The difficult moment of Made in Italy fashion

Italian fashion is not doing well, or rather, the shops and boutiques of outerwear, shoes, accessories, leather goods, etc. they are going through a really complicated time.

The reasons are contained in several recognizable factors, for example, in the supremacy of the giants of the web, which in recent months have seen an increase in turnover to the detriment of fashion stores.

A trend that has been steadily increasing since the beginning of the pandemic, a pandemic that has radically changed the habits of Italians, also directly affecting the pockets of the citizens themselves who, for a series of reasons, are increasingly moving towards the street of fast shopping, an unsustainable and harmful solution – as well as for physical stores – also for nature.

On 12 January, the Confcommercio research office noted the double-digit decline (-10.5%) in the consumption of clothing and footwear between 2019 and 2021. The data represents an average of the consumption made on all sales channels.

From 1 January 2020 to 30 June 2021 the sector this sector lost 31,373 employees in the trade alone
fashion detail.

The causes of the “physical store” crisis

That of physical shops is a drop almost exclusively dictated by the pandemic, a huge drop that stands at around 25/30%; the 138-day lockdown in the red zone, equal to 35% of the working capacity, had a devastating impact.

This crisis does not seem to have an end: after a few slightly positive days for the start of the sales, worrying signs of contraction in sales are arriving following the high reduction in flows certainly due to the spread of infections and quarantines, but also and above all for the ‘excessive use of agile working methods in the public and private sectors, as well as a negative sentiment that slows down, if not completely inhibits, the consumption of fashion products, even if discounted.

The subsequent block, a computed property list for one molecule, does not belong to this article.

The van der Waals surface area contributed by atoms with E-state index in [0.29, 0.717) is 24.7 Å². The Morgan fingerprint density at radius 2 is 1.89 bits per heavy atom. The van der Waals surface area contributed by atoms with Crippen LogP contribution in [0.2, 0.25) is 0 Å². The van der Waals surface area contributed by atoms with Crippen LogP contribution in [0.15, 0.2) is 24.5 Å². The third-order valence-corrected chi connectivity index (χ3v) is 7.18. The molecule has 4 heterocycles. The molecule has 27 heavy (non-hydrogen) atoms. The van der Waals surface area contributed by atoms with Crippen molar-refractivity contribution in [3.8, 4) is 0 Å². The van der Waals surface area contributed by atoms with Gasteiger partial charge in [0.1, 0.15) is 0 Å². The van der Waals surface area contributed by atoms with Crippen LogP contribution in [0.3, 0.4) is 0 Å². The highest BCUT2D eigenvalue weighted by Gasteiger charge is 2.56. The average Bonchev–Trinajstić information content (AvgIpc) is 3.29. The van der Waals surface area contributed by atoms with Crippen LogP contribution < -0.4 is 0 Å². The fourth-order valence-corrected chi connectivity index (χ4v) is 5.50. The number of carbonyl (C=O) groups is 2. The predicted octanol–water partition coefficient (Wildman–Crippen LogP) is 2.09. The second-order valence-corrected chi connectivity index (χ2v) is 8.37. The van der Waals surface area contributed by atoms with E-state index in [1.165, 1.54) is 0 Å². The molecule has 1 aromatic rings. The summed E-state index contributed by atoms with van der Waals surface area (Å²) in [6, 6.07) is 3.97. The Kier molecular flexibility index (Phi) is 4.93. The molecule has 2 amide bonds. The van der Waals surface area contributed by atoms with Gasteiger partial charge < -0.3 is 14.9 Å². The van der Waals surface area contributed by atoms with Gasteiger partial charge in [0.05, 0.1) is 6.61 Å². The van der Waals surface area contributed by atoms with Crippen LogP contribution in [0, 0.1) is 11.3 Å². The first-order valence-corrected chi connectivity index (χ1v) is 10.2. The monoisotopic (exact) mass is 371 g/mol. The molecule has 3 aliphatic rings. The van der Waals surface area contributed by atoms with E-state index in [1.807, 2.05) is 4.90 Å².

A problem encountered in particular in large cities which, moreover, still suffer from the almost total absence of tourist shopping, this factor also has a really considerable weight.

Italian shops run the risk of no longer having liquidity, also due to heavy indebtedness with credit institutions, suppliers, landlords and, in some cases, even with the tax authorities.

Federmoda’s cry

The cry of the fashion world is loud and clear; Below is a part of the words of the president of Federmoda Renato Borghi in the open letter to the Minister of Economic Development Giancarlo Giorgetti and the Deputy Minister of Economic Development Gilberto Pichetto Fratin:

‚ÄúCompensation, so far, given to fashion stores have been decidedly lower than needs and expectations as they are too selective (referring to the mere loss of turnover with a threshold of 30%), given the peculiar situation of the sector. For these reasons, it would be more appropriate to provide a contribution proportional to losses, without a minimum threshold due to the specificities of our sector. Now more than ever “fresh” resources are needed to meet tax and contribution deadlines, in favor of employees, property owners, suppliers and users, also to recover useful liquidity, among other things, to give oxygen to the entire supply chain. It is easy to foresee that, if commercial operators do not have liquidity, orders to the manufacturing industry and to artisan fashion companies will contract drastically, with serious repercussions on the entire sector. If the companies close, dear Minister Giorgetti, there will no longer be a future for many entrepreneurs and workers with their families, but also for our cities that will desertify, also losing that soul that seemed so much appreciated by our compatriots in recent months, as well as safety, decorum, real estate value and taxes. For this reason, we urgently ask for adequate support from fashion shops which, due to the indirect effects of the restrictions on tourism and the excessive use of smart working, are fully among the most affected activities. In particular, we expect:

  • the renewal of the Covid fund;
  • the renewal of tax and credit moratoriums;
  • tax credits for rents for non-residential properties and business leases, without providing for minimum thresholds for loss of turnover for fashion stores;
  • the extension to commercial distribution of the tax credit to contain the negative effects on final inventories in the textile, fashion and accessories sector (pursuant to art. 48 bis of Legislative Decree 34/2020 “Relaunch”).

Finally, taking into account the control obligations on green passes envisaged from 1 February also in our stores by Law Decree no. 1 of 7 January 2022, it would be useful to provide a tax credit for the purchase of digital and automated control tools for the green pass at the entrances, which would help the management of the work and limit the impact of an additional fixed cost for our companies. detail “.

A strong but legitimate request: never as in this moment is it necessary to protect and protect a sector, that of fashion, among the best in the world. An all-Italian excellence that has always represented a certainty and a driving force for the economy of our country.